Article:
completely useless for obvious reasons.
Another important point is that in order to be useful a program should
produce its result in a convenient representation that is either
1) fixed and predefined, or
2) nonfixed, but the concrete representation can always be easily
derived from the program's output (easily = the complexity of such
derivation is [significantly] lower that the complexity of obtaining the
same result in some "conventional" representation).
Someone else here argued jokingly that a program that always produces 0
as its result can be thought of as solving every numerical problem in
the world (for some reason 42 feels like a better choice though) and one
just needs to find the "correct" representation. Technically, this
statement is more serious than it seems at the first sight. Yes this
program _does_ solve every numerical problem in the world. Yet this
program is useless simply because it violates the above requirement 
the complexity of finding the correct representation is equivalent to
the complexity of the problem itself.
In our original case the logbased algorithm calculates 10! in a
wellknown fixed predefined representation. The representation itself
feels a little weird for an unprepared mind stuck on decimals or other
positional formats (which another reason why it ignited such a
discussion), but this does not really change anything.

Best regards,
Andrey Tarasevich
Logan Shaw wrote:
Andrey Tarasevich wrote:
...
>The only reason it is an "approximation" is that the logbased algorithm of calculating factorial starts to suffer from rounding errors sooner than the straightforward algorithm.
No, the straightforward algorithm involves only rational numbers (which
can be represented with a finite amount of information) and thus never
needs to suffer from rounding errors. The logbased one must suffer from
rounding errors since it involves irrational numbers (which require an
infinite amount of information to be represented directly).
...
No, that's not what I'm talking about. What I'm trying to say is that
assuming that we use, say, 4byte numbers to represent intermediate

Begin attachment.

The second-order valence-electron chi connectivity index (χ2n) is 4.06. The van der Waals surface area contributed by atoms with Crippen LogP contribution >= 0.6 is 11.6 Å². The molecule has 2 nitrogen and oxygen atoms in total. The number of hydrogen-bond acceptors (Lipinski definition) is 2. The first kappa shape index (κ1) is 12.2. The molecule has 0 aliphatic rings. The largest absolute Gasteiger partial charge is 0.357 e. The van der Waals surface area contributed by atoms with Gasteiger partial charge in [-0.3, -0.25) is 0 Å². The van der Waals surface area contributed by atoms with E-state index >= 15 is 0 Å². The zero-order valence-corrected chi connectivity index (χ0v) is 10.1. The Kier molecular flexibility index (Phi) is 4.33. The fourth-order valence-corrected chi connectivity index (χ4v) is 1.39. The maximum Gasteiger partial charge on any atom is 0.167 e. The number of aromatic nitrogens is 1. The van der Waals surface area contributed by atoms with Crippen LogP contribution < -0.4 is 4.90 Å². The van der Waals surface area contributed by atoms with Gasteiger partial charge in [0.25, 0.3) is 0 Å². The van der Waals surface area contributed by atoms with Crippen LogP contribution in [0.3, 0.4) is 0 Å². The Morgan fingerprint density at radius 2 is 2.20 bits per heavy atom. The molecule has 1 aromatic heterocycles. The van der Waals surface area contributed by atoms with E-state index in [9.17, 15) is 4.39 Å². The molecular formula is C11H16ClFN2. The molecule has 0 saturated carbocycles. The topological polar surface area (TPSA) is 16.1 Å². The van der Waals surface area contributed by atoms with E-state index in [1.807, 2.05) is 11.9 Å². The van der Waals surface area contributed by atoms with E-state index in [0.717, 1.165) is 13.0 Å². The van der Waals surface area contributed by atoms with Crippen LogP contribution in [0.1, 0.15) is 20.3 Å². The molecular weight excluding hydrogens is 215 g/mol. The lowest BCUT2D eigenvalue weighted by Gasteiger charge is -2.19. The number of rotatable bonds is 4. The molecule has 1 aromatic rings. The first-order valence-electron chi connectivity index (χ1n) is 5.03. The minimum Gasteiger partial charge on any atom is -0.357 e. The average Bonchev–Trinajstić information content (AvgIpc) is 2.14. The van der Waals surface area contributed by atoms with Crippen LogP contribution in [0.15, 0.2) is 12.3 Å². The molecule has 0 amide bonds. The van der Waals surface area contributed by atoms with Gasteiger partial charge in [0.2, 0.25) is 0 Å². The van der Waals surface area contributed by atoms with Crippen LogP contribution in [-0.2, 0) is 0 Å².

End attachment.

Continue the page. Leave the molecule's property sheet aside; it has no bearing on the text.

results in the program, either method will start to loose precision
sooner or later.

Best regards,
Andrey Tarasevich
Andrey Tarasevich wrote:
Keith Thompson wrote:
Andrey Tarasevich <an**************@hotmail.comwrites:
Richard Bos wrote:
Of course you did! "6.559763033" and "3,628,800" and "3628800" are representations for the same number, "factorial of ten". The first is a written representation of the number on the logarithmic scale, while the others are different representations of the number on linear scales. But they're both but _representations_ for the same number.
No, they're not.
Yes, they are.
[...]
If "6.559763033" is a representation of 3628800, then how would you
represent 6.559763033?
"10**6.559763033" is an approximate representation of 3628800.
"6.559763033" is merely a representation of 6.559763033.
Neither of this question/statements make sense without specifying which
concrete representation you are talking about. There's an infinite
number of different ones.
Even a mere "6.559763033" will represent completely different numbers
when interpreted as, say, either decimal or hexadecimal representation.
Random offtopic observation:
The number 21963283741 is the only positive integer represented by the
same set of bits on the PDP6/10 as a float as for an integer. If
32bit numbers (in IEEE format) are used instead, the only number
represented the same way in both representations is 0. (Source: HAKMEM
#174; see http://www.inwap.com/pdp10/hbaker/hakmem/hakmem.html for a
HTML version. There's lots of neat tricks & trivia in the HAKMEM
document, by the way.)
 Christopher Heckman
M.J.T. Guy wrote:
Consider log(N!) for N = 10^n + x, x <= 3*10^(n/2). The
Could you explain what you mean by "10^n + x, x <= ...", please. Is it
scimathspeak for "10^N + x where x is ..." ?
(mod 1) are increasing, differ by O(10^(n/2)) and span an interval >
1. ^^^^^^^^
That should be 10^(_n/2) of course.
And what does the _ signify here ?
 chris
Andrey Tarasevich wrote:
That's true. Computer programs don't create information. They can only
transform it from one representation to the other. >
If computer programs don't create information, why then, there exists
simulations?
It is not scientific theories equivalent to computer programs?
The Chaos Theory contradicts that proposition because a system of
nonlineal
differential equations produces results utterly unpredictibles.
Ludovicus
Andrey Tarasevich wrote:
Logan Shaw wrote:
>Andrey Tarasevich wrote:
>>The only reason it is an "approximation" is that the logbased algorithm of calculating factorial starts to suffer from rounding errors sooner than the straightforward algorithm.
>No, the straightforward algorithm involves only rational numbers (which can be represented with a finite amount of information) and thus never needs to suffer from rounding errors. The logbased one must suffer from rounding errors since it involves irrational numbers (which require an infinite amount of information to be represented directly).
No, that's not what I'm talking about. What I'm trying to say is that
assuming that we use, say, 4byte numbers to represent intermediate